Manageable Robust Automated Ui Test


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Build Manageable & Robust Automated UI Tests with Tellurium

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Manageable Robust Automated Ui Test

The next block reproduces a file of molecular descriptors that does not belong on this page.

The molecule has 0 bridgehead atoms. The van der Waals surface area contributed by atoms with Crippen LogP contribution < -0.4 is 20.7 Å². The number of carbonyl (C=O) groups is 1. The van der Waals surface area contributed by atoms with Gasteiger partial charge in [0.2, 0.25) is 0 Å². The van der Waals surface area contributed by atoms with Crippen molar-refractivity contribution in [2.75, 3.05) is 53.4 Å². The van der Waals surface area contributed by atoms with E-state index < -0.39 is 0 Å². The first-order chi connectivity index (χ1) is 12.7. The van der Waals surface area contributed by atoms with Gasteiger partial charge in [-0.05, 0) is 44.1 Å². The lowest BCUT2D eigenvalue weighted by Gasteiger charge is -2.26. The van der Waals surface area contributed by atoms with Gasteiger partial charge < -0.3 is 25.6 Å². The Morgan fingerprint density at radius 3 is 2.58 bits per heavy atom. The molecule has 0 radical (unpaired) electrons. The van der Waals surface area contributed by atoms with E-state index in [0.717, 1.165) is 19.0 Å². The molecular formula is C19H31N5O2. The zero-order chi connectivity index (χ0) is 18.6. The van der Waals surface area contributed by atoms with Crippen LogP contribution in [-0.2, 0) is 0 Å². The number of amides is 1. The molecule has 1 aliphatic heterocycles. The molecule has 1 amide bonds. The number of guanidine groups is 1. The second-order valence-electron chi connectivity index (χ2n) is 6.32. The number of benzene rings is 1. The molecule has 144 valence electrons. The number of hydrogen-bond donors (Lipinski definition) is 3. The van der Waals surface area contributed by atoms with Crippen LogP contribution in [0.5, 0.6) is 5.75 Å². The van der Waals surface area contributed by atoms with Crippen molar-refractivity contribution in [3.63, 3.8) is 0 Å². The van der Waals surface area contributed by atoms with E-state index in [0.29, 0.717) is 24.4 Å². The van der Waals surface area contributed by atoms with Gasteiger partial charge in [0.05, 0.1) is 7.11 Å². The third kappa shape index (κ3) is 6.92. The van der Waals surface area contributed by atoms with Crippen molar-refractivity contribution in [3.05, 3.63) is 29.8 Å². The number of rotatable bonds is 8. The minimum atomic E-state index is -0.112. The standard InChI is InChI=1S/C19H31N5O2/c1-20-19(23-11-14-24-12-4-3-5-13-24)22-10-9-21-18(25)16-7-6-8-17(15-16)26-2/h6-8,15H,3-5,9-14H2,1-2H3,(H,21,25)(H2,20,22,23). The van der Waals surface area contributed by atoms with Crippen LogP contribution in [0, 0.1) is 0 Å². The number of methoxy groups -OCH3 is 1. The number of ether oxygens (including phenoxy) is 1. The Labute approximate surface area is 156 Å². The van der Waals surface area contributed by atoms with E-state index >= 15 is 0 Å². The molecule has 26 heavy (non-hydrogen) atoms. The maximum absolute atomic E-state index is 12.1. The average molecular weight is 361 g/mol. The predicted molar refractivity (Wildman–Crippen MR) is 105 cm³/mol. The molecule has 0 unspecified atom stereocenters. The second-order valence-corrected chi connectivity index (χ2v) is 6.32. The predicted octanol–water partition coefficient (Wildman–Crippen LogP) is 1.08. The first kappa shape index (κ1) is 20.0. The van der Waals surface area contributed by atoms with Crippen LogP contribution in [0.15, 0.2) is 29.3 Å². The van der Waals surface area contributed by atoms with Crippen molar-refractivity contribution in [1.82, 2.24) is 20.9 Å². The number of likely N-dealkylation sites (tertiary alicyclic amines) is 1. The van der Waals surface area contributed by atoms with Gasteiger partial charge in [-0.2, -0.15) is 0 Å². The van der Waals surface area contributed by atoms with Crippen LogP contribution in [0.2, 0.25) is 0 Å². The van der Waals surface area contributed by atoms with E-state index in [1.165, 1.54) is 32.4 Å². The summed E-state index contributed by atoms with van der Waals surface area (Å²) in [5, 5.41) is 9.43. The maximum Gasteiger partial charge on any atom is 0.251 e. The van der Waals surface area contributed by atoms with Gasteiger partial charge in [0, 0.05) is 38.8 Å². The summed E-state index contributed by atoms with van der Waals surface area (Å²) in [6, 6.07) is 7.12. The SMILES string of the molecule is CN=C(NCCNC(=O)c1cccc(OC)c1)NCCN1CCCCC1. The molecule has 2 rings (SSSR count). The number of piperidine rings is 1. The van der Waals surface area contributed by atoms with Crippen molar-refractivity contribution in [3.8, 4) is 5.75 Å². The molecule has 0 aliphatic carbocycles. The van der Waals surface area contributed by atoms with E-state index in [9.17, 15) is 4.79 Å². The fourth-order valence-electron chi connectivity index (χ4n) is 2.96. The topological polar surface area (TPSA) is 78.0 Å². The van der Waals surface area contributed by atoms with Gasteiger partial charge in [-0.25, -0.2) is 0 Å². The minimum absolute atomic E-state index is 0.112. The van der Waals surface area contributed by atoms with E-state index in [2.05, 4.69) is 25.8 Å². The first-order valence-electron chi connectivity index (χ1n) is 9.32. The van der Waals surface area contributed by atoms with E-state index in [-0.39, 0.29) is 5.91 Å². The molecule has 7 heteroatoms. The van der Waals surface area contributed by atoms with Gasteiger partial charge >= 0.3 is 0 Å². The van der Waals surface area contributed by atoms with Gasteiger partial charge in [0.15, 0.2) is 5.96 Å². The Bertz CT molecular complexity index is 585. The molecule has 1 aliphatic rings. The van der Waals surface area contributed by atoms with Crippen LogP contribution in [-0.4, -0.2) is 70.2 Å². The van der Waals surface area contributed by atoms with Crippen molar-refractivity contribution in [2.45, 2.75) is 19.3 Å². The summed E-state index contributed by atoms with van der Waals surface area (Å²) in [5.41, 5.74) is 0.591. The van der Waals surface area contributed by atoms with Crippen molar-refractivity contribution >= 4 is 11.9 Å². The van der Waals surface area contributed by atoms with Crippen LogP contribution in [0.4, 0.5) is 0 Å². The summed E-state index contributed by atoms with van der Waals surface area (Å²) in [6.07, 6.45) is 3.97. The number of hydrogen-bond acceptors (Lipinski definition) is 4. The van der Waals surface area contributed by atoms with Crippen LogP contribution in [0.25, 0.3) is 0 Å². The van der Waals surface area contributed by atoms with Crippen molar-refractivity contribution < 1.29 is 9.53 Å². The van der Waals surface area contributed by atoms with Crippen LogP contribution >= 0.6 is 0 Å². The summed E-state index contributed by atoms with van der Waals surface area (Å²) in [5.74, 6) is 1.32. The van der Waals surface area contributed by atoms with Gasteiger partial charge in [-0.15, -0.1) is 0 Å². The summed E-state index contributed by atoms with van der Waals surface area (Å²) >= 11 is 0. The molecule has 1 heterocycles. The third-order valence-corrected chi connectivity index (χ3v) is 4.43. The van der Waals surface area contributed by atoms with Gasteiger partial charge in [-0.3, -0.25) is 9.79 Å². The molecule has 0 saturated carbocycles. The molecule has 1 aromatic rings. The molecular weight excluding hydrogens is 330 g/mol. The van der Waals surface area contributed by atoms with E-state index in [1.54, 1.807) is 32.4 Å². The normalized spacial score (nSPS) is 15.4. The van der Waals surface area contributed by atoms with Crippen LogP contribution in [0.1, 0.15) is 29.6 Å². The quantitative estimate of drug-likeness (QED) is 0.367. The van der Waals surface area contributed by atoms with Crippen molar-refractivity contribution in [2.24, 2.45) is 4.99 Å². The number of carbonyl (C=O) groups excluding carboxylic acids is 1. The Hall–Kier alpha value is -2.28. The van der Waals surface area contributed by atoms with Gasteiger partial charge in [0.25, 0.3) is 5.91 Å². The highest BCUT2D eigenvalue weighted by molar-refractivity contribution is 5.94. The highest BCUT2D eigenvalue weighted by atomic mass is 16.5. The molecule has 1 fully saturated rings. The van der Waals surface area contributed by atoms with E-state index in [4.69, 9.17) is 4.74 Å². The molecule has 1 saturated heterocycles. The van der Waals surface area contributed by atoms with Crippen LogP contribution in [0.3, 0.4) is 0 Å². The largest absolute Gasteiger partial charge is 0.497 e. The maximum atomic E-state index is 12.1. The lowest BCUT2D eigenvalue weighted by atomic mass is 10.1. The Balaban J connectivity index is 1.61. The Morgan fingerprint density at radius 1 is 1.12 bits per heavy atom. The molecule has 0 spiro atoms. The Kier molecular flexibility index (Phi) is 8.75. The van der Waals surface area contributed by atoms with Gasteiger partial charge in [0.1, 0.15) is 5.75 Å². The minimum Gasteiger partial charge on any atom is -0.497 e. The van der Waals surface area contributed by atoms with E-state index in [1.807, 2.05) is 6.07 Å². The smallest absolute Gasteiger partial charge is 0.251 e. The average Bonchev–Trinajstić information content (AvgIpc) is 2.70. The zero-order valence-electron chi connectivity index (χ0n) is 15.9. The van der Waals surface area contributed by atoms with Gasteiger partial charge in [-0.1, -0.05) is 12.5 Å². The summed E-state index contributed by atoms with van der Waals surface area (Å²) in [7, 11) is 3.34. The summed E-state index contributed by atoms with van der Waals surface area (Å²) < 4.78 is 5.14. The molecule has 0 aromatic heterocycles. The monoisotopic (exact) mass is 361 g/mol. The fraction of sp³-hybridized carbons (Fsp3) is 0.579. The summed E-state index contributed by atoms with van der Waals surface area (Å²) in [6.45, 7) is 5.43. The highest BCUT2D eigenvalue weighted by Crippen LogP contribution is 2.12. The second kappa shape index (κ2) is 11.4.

1. 1. Build Manageable & Robust Automated UI Tests with Tellurium Jian Fang, Vivek Mongolu, Matt Senter, and Haroon Rasheed Why Tellurium? The Tellurium Automated Testing Framework (Tellurium) is a UI module-based open source automated testing framework for web applications. Tellurium is built on top of Selenium and is targeted to address the following challenges in web testing: • Robust/Responsive to Changes: A good automated web testing tool should be able to address the changes in the web context to some degree so that users do not need to keep updating the test code frequently. • Ajax for Dynamic Web Content: Web applications have many benefits over desktop applications; For example, they have no installation and the application updates are instantaneous and easier to support. Ajax is a convenient way to update a part of the web page without refreshing the whole page. AJAX makes web applications richer and more user-friendly. The web context for an Ajax application is usually dynamic. For example, in a data grid, the data and number of rows keep changing at runtime. • JavaScript Events: JavaScript is everywhere on the web today. Many web applications are JavaScript heavy. To test JavaScript, the automated testing framework should be able to trigger JavaScript events in a very convenient way. • Re-usability: Many web applications use the same UI module for different parts of the application. The adoption of JavaScript frameworks such as Dojo and ExtJS increases the chance of using the same UI module for different web applications. A good testing framework should also be able to provide the re-usability of test modules. • Expressiveness: The testing framework should be able to provide users without much coding experience the ability to easily write test code or scripts in a familiar way, like by using a domain specific language (DSL). • Easy to Maintain: In an agile world, software development is based on iterations, and new features are added on in each sprint. The functional tests or user acceptance tests must be refactored and updated for the new features. The testing framework should provide the flexibility for users to maintain the test code very easily. The Selenium web testing framework is one of the most popular open source automated web testing frameworks. It's a ground-breaking framework that offers many unique features and advantages such as browser based testing, Selenium Grid, and "record and replay" of user interactions with the Selenium IDE. However, it has the drawback of being difficult to refactor and maintain. Take the following Selenium test code as an example: setUp("", "*chrome");"/"); selenium.type("q", "Selenium test");"//input[@value='Google Search' and @type='button']"); Do you know what UI looks like that the above code is testing assume you are not familiar with Google web site? What does the locator q mean here? What if the XPath